Author Archives: andrewleigh

The purpose of this blog

This blog contains an archive of my blog posts from 2004-2010, written while working as an academic economist at the Australian National University. They have been moved here because I wanted to use the URL andrewleigh.com as a political site … Continue reading

Posted in Uncategorized

Turning Points

I’m fortunate to have been preselected as the ALP candidate for the federal seat of Fraser (AAP report here). I haven’t been discussing the preselection much on this blog, but it’s been the main thing occupying my attention over the … Continue reading

Posted in Australian Politics | 29 Comments

France Wins Clark Medal Again

Congratulations to Esther Duflo, French-born development economist extraordinaire and winner of this year’s John Bates Clark medal for the best US economist under 40. If you’ve never heard of Esther, check out her academic website or the Poverty Action Lab … Continue reading

Posted in Uncategorized | 2 Comments

Of Becker and Mills, Picasso and Friedman

I was interviewed recently for the newsletter of the Economic Sociology Australia society.

Posted in Economics Generally

Did the Tampa Stop Beazley Becoming PM?

Writing on InsideStory, Peter Brent argues: But it is not clear that boat people really had much effect on the election result. When the Tampa arrived, the Howard government had already been steadily improving its opinion poll position from the … Continue reading

Posted in Australian Politics | 1 Comment

Slow degrees, school vs jail, and cash 4 class

Three new economics papers offer interesting findings on important facets of education policy. Increasing Time to Baccalaureate Degree in the United States by John Bound, Michael Lovenheim, Sarah Turner Time to completion of the baccalaureate degree has increased markedly in … Continue reading

Posted in Economics of Education | 3 Comments

Talking Sin

My Wryside Economics segment on ABC Radio National’s Life Matters program yesterday was on sin taxes. If you’re curious to catch up on it, you can listen to it here.

Posted in Health economics, Tax

The Future Beaters

Inspired by the Netflix contest, Nicholas Gruen and Anthony Goldbloom have created Kaggle, a site where would-be predictors go head-to-head to build a model that best forecasts the future. You can read more about it at Club Troppo, and at … Continue reading

Posted in Prediction Markets | 1 Comment

Risky Business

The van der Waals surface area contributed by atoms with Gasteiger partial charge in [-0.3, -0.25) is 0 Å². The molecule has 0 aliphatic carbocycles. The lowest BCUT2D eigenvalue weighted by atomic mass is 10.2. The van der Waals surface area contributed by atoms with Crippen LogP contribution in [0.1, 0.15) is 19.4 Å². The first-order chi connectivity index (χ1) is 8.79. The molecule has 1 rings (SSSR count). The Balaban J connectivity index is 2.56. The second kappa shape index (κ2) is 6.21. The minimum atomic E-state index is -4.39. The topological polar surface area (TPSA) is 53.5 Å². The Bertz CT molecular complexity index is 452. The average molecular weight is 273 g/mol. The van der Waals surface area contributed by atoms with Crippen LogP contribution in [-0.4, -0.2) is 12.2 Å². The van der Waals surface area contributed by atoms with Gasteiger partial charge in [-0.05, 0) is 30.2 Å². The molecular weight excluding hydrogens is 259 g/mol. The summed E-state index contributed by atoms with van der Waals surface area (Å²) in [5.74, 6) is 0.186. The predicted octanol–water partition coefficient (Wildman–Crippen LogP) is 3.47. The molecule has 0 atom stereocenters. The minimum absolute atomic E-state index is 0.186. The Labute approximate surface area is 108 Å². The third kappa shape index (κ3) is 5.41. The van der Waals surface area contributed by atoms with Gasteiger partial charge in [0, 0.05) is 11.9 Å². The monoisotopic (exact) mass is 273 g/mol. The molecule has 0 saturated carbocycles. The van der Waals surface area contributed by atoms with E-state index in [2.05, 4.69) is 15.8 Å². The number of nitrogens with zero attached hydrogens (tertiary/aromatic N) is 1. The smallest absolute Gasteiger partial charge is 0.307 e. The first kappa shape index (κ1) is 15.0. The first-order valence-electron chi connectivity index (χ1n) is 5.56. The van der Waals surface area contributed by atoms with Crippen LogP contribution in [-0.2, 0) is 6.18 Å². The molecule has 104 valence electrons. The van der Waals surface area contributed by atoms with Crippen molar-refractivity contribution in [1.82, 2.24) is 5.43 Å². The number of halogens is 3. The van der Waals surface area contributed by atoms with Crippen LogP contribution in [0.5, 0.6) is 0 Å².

On 22 April, I’m launching a project at the ANU Crawford School titled ‘New Social Policy Approaches for Sharing Risk’. More information here, including a flyer.

Posted in Coming Events

A tired old story

My op-ed today is on the economics of sleep. Full text over the fold.

Posted in Health economics, Labour Economics | 1 Comment

Everyone thinks they’re middle-class

Rob Bray points out to me some interesting data from 1999, in which Peter Saunders (SPRC, UNSW) asked respondents to place themselves in an income decile. Of course, 1/10th of the population falls in each decile, so if people are … Continue reading

Posted in Inequality | 5 Comments

Prediction markets, where art thou?

I’ve been writing for nearly a decade (much of it with Justin Wolfers) about the predictive power of election betting markets. So why is it that now I’m running for ALP preselection in Fraser, none of the election betting websites … Continue reading

Posted in Australian Politics | 6 Comments

Top Incomes in Australia, Updated

Some years ago, I published a paper with Tony Atkinson looking at trends in Australian top incomes since 1921. We’ve now updated the results to the 2007-08 tax year (the latest available from the ATO). Here’s the Excel spreadsheet. The … Continue reading

Posted in Inequality

Social Mobility in China

Cathy Gong, Xin Meng and I have a new paper out, looking at intergenerational mobility in urban China. After making a bunch of adjustments to the data, we find a strikingly high intergenerational elasticity (implying a very low level of … Continue reading

Posted in Inequality | 1 Comment

Mexican antipoverty program might work in the US too

Don Arthur alerts me to a new report from MDRC (the organisation that administers many of the US randomised trials) on Opportunity NYC, a conditional cash transfer program in New York city that’s based loosely on the Mexican Progresa/Oportunidades program. … Continue reading

Posted in Economics of Education, Economics of the Family, Health economics | 1 Comment

What’s the Evidence on Evidence Based Policy?